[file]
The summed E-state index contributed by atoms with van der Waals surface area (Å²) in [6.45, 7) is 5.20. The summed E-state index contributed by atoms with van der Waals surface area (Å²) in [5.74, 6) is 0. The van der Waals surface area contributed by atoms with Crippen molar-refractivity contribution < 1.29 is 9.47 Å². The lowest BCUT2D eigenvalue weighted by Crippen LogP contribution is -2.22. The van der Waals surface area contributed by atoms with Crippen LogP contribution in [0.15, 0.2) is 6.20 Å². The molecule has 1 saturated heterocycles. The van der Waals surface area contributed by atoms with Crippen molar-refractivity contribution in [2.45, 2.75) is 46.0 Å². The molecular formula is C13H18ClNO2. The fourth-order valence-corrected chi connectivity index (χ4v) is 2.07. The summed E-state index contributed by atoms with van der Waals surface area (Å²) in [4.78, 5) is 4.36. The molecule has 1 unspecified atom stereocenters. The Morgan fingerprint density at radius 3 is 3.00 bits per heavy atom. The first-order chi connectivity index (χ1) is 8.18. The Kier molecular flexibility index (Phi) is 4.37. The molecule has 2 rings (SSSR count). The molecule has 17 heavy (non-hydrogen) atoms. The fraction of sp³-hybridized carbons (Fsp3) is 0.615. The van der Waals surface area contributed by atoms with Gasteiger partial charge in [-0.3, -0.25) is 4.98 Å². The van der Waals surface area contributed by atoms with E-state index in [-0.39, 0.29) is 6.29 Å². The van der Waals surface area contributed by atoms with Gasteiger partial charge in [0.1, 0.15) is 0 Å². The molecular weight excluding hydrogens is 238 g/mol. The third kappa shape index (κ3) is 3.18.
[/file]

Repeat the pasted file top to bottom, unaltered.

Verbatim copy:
The summed E-state index contributed by atoms with van der Waals surface area (Å²) in [6.45, 7) is 5.20. The summed E-state index contributed by atoms with van der Waals surface area (Å²) in [5.74, 6) is 0. The van der Waals surface area contributed by atoms with Crippen molar-refractivity contribution < 1.29 is 9.47 Å². The lowest BCUT2D eigenvalue weighted by Crippen LogP contribution is -2.22. The van der Waals surface area contributed by atoms with Crippen LogP contribution in [0.15, 0.2) is 6.20 Å². The molecule has 1 saturated heterocycles. The van der Waals surface area contributed by atoms with Crippen molar-refractivity contribution in [2.45, 2.75) is 46.0 Å². The molecular formula is C13H18ClNO2. The fourth-order valence-corrected chi connectivity index (χ4v) is 2.07. The summed E-state index contributed by atoms with van der Waals surface area (Å²) in [4.78, 5) is 4.36. The molecule has 1 unspecified atom stereocenters. The Morgan fingerprint density at radius 3 is 3.00 bits per heavy atom. The first-order chi connectivity index (χ1) is 8.18. The Kier molecular flexibility index (Phi) is 4.37. The molecule has 2 rings (SSSR count). The molecule has 17 heavy (non-hydrogen) atoms. The fraction of sp³-hybridized carbons (Fsp3) is 0.615. The van der Waals surface area contributed by atoms with Gasteiger partial charge in [-0.3, -0.25) is 4.98 Å². The van der Waals surface area contributed by atoms with E-state index in [-0.39, 0.29) is 6.29 Å². The van der Waals surface area contributed by atoms with Gasteiger partial charge in [0.1, 0.15) is 0 Å². The molecular weight excluding hydrogens is 238 g/mol. The third kappa shape index (κ3) is 3.18.